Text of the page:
“Treatises” are secondary legal works written by scholars or practitioners that explain the law on a topic. Because in common law systems (such as the U.S. or Britain) the law on a given topic is governed by an amalgamation of prior case law (judicial decisions) and statutes (law passed by a legislature), and therefore often open to interpretation, it can be complicated to pin down a comprehensive set of easily understood and agreed-upon rules on a legal topic. Such a set of explanations of the law is referred to as the “black-letter law.”
Legal treatises, although not primary sources of law themselves, fill this gap by offering a summary and explanation of the “black-letter law.” They also will provide citations to the primary source law (usually cases and statutes) from which their summary is drawn.
For historians, older treatises can offer a window to what lawyers, scholars, and practitioners thought about a legal topic. The print collection at Princeton contains many historic legal treatises.
The treatise of the laws and customs of the realm of England commonly called Glanvill. Edited with introduction, notes, and translation by G.D.G. Hall; with a guide to further reading by M.T. Clanchy. Oxford: Clarendon Press; Oxford; New York: Oxford University Press, 1993. [1187-89]
Firestone Library (F) KD600 .G5513 1993
On the laws and customs of England. Translated, with revisions and notes, by Samuel E. Thorne. Cambridge, Published in association with the Selden Society [by] the Belknap Press of Harvard University Press, 1968- [13th c.]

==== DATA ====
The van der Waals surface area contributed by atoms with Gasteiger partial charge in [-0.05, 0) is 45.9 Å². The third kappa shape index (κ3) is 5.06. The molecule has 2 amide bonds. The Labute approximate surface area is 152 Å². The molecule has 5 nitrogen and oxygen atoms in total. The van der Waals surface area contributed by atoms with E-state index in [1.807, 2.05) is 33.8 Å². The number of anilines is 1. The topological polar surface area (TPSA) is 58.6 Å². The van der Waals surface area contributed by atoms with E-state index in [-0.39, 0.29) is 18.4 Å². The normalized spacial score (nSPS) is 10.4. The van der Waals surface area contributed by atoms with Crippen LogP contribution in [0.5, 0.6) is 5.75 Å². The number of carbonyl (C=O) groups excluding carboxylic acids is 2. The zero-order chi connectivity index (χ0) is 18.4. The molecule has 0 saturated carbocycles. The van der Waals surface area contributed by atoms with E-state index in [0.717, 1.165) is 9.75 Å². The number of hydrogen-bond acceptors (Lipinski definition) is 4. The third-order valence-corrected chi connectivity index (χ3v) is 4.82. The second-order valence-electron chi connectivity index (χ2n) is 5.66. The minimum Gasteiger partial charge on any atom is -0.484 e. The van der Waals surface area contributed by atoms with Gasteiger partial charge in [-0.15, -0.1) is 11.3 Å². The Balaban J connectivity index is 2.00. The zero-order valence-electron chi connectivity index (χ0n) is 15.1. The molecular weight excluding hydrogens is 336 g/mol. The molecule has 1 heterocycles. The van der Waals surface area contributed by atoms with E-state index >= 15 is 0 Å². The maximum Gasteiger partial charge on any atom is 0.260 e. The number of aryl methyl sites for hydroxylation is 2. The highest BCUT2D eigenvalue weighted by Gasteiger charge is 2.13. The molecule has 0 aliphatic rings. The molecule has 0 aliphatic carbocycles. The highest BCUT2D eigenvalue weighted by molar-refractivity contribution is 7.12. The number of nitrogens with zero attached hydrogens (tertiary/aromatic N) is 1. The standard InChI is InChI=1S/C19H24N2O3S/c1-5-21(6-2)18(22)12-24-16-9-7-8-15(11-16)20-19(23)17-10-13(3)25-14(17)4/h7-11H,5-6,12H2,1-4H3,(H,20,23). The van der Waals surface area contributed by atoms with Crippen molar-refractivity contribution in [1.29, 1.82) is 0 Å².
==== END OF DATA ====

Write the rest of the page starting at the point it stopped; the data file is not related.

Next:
Firestone Library (F) KD600 .B7313 1968
Littleton’s Tenures in English. Edited by Eugene Wambaugh. Littleton, Colo.: F.B. Rothman, 1985, [c1903] [first printing, 1481]
Firestone Library (F) KD833 .L5713 1985
Institutes of the Lawes of England. Edward Coke. 4 volumes, published 1628-1644 and reprinted thereafter. Available online in several digital collections. See also http://en.wikipedia.org/wiki/Institutes_of_the_Lawes_of_England.
Commentaries on the laws of England. Blackstone, William. Edited and with an introduction by Wayne Morrison. London : Cavendish, 2001. [First published Clarendon Press at Oxford, 1765-1769]
Firestone Library (F) KD660 .B53 2001 and http://avalon.law.yale.edu/subject_menus/blackstone.asp
English legal sources: on microfiche: printed English legal literature up to 1800. Editor: J.H. Baker. Zug, Switzerland: Inter Documentation Co. ; New York, N.Y. : Clearwater Pub. Co., -
Firestone Microforms Services (Film) MICROFICHE 836
For accompanying guide, see (FilmB) KD530.E534
This collection of 150 titles provides "a selection of the essential common law research tools and reference works, excluding law reports and legislation, relating to the period before 1800." The selection was made by J. H. Baker, a noted scholar of the history of the English legal system, and is arranged by topic e.g. criminal law, contract, or equity. It is worth checking EEBO or ECCO as most (all?) of these works will also be available online.
Making of Modern Law Digital Archive (Legal Treatises 1800-1926)
Digital library of works from the 19th and early 20th centuries on British Commonwealth and American law. Includes treatises, casebooks, local practice manuals, books on legal form, works for lay readers, pamphlets, letters, and speeches.
19th-century legal treatises [microform]. Woodbridge, Conn.: Research Publications, c1984-
Firestone Microforms Services (Film) MICROFICHE 806
For accompanying guide, see (FilmB) KF209.N56 or http://microformguides.gale.com/download.asp?colldocid=1012000
Includes both U.S. and British material. We do not have the companion series, Twentieth-Century Legal Treatises. Both series are now reproduced in the digital collection, Making of Modern Law:Treatises.